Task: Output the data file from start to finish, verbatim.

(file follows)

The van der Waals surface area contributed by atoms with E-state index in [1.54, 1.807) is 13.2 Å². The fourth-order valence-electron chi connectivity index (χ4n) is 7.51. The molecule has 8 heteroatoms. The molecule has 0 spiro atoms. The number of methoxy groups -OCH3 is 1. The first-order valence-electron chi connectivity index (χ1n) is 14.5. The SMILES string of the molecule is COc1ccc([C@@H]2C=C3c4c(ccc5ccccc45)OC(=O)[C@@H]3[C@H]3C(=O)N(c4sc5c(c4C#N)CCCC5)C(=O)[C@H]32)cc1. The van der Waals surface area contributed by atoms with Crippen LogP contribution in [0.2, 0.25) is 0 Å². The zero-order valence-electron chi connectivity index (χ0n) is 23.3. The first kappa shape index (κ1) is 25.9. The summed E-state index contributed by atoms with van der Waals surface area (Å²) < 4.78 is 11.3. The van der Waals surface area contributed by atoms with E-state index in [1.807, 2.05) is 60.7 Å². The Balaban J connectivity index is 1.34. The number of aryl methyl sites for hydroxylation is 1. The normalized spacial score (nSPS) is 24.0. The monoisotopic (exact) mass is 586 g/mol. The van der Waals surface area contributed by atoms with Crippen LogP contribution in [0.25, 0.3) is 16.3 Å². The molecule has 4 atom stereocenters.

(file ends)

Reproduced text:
The van der Waals surface area contributed by atoms with E-state index in [1.54, 1.807) is 13.2 Å². The fourth-order valence-electron chi connectivity index (χ4n) is 7.51. The molecule has 8 heteroatoms. The molecule has 0 spiro atoms. The number of methoxy groups -OCH3 is 1. The first-order valence-electron chi connectivity index (χ1n) is 14.5. The SMILES string of the molecule is COc1ccc([C@@H]2C=C3c4c(ccc5ccccc45)OC(=O)[C@@H]3[C@H]3C(=O)N(c4sc5c(c4C#N)CCCC5)C(=O)[C@H]32)cc1. The van der Waals surface area contributed by atoms with Crippen LogP contribution in [0.2, 0.25) is 0 Å². The zero-order valence-electron chi connectivity index (χ0n) is 23.3. The first kappa shape index (κ1) is 25.9. The summed E-state index contributed by atoms with van der Waals surface area (Å²) < 4.78 is 11.3. The van der Waals surface area contributed by atoms with E-state index in [1.807, 2.05) is 60.7 Å². The Balaban J connectivity index is 1.34. The number of aryl methyl sites for hydroxylation is 1. The normalized spacial score (nSPS) is 24.0. The monoisotopic (exact) mass is 586 g/mol. The van der Waals surface area contributed by atoms with Crippen LogP contribution in [0.25, 0.3) is 16.3 Å². The molecule has 4 atom stereocenters.